"The agribusiness incubator in the state of Andhra Pradesh in India is the result of a partnership between the Indian government and an international crop-research organization that is a member of CGIAR, a global partnership of organizations seeking a food-secure future. As the incubator has developed, it has become relatively independent of its founders, the International Crops Research Institute for the Semi-Arid Tropics (ICRISAT) and the Indian government’s Department of Science and Technology. From supporting small businesses that can bring new agricultural research and technology to market, ABI has become an incubator of incubators, and is now helping African incubators follow its model."
"The purpose of this paper is to address the role of accelerators as authentic learning-based entrepreneurial training programs. Accelerators facilitate the development and assessment of entrepreneurial competencies in nascent entrepreneurs through the process of creating a start-up venture."
"This guide provides useful insights and recommendations for any entrepreneur support provider committed to connecting entrepreneurs to knowledge, networks, expertise, and capital along all stages of venture development. Accelerators, incubators, mentorship networks, and other intermediaries supporting entrepreneurs from idea to scale will find useful insights and recommendations to make their programs more accessible to women entrepreneurs."
"The first part of this guide, “Barriers to Female Entrepreneurship in Latin America”, provides a foundation by outlining the challenges that women entrepreneurs face in Latin America and how their attitudes, motivations, and entrepreneurial setup and outcomes differ from men.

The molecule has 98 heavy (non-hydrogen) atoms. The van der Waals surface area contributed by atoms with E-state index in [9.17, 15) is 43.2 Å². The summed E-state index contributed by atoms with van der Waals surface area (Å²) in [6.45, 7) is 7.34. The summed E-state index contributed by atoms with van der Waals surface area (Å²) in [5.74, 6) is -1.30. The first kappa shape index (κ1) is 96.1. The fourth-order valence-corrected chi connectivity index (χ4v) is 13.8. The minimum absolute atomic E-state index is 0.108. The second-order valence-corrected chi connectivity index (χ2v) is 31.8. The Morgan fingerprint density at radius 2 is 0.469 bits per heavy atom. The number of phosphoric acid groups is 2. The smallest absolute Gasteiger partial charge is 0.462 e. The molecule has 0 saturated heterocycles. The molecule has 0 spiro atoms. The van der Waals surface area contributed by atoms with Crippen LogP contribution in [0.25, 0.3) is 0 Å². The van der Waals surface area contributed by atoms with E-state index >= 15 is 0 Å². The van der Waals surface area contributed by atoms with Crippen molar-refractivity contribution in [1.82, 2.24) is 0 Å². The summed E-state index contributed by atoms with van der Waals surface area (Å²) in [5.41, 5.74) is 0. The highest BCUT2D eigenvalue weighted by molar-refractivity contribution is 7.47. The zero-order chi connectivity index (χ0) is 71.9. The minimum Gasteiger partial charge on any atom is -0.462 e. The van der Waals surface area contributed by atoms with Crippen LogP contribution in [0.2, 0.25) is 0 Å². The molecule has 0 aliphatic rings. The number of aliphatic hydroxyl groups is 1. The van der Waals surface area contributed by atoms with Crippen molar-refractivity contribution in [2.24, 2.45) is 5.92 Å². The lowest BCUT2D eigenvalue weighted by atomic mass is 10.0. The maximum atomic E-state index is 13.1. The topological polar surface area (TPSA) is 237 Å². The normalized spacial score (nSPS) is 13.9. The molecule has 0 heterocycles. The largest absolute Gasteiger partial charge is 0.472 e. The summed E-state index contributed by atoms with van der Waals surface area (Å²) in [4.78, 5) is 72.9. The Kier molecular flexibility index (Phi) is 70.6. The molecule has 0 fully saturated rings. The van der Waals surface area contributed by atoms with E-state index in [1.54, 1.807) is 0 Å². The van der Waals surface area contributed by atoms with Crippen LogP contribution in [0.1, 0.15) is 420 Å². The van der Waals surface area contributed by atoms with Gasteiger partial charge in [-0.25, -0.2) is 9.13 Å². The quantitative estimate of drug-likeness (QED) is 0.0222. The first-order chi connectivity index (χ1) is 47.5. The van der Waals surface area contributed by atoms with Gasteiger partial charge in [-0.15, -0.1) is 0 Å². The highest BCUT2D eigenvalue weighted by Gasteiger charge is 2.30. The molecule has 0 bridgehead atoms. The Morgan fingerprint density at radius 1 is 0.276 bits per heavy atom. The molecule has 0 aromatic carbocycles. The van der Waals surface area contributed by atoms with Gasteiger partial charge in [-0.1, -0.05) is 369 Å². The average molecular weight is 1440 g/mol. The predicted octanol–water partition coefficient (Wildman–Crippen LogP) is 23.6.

The second part of the guide, “Gender Lens Acceleration”, explores the differences between women and men entrepreneurs in acceleration, and the challenges women entrepreneurs face in accessing acceleration support. A gender lens is then applied to the acceleration process, covering program set-up and design, promotion, scouting and application, selection of participants, and program delivery. Each phase of the process is broken down into an overview of how gender manifests, and recommendations and best practices that accelerators can apply to make their programs’ processes gender inclusive. The guide ends with gender lens measurement in acceleration."
"Globally, women's involvement in clean cooking value chains has been minimal. This is partly because of the multiple challenges faced by women that impede their capacity to effectively engage in the energy sector. To better discern gender-specific differences in involvement in the energy sector, the authors conducted a randomized trial in Kenya to compare sales performance of newly trained male and female improved cookstove entrepreneurs and to test the effects of an agency-based empowerment training on business activity. A total of 257 entrepreneurs completed either a 4-day entrepreneurial training (control) or a 4-day empowerment training (intervention) and were followed for nearly 8 months documenting business activity and sales. The empowerment training led to more than doubling of sales for both genders. In addition, participants in the intervention group were significantly more likely to demonstrate business commitment over time and nearly three times more likely to be higher sellers (relative risk = 2.7, 95% CI [1.4, 5.4]), controlling for gender and rural/urban locale. Women outsold men by a margin of nearly 3 to 1 and were more likely to continue to pursue leads despite limited sales. Nonactive participants (those selling 1 improved cookstove or less) were a larger percentage of the control group (72%) than the intervention group (50%), and more men were nonactive participants (65% of men) compared with women (56% of women).These data show that women can serve as active improved cookstove entrepreneurs in both urban and rural settings and that targeted agency-based empowerment training can significantly increase women's capacity to engage effectively within the improved cookstove value chain."